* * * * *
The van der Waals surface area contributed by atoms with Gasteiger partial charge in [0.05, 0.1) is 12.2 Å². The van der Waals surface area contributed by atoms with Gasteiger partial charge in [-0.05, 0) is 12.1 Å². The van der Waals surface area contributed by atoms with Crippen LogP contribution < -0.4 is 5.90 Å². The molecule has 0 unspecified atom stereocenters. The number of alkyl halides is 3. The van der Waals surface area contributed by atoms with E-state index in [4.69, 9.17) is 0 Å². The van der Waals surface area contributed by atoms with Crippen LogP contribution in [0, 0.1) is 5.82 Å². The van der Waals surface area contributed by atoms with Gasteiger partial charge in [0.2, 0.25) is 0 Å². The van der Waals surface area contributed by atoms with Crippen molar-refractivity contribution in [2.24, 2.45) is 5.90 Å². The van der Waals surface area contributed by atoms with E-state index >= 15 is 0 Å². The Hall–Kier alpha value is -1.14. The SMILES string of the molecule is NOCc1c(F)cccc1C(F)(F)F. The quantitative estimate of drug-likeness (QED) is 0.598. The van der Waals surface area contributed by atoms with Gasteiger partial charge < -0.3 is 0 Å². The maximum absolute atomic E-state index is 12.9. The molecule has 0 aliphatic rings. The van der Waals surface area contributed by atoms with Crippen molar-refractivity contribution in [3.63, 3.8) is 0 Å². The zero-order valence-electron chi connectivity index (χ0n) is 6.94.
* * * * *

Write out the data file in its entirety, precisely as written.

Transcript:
The van der Waals surface area contributed by atoms with Gasteiger partial charge in [0.05, 0.1) is 12.2 Å². The van der Waals surface area contributed by atoms with Gasteiger partial charge in [-0.05, 0) is 12.1 Å². The van der Waals surface area contributed by atoms with Crippen LogP contribution < -0.4 is 5.90 Å². The molecule has 0 unspecified atom stereocenters. The number of alkyl halides is 3. The van der Waals surface area contributed by atoms with E-state index in [4.69, 9.17) is 0 Å². The van der Waals surface area contributed by atoms with Crippen LogP contribution in [0, 0.1) is 5.82 Å². The van der Waals surface area contributed by atoms with Gasteiger partial charge in [0.2, 0.25) is 0 Å². The van der Waals surface area contributed by atoms with Crippen molar-refractivity contribution in [2.24, 2.45) is 5.90 Å². The van der Waals surface area contributed by atoms with E-state index >= 15 is 0 Å². The Hall–Kier alpha value is -1.14. The SMILES string of the molecule is NOCc1c(F)cccc1C(F)(F)F. The quantitative estimate of drug-likeness (QED) is 0.598. The van der Waals surface area contributed by atoms with Gasteiger partial charge < -0.3 is 0 Å². The maximum absolute atomic E-state index is 12.9. The molecule has 0 aliphatic rings. The van der Waals surface area contributed by atoms with Crippen molar-refractivity contribution in [3.63, 3.8) is 0 Å². The zero-order valence-electron chi connectivity index (χ0n) is 6.94.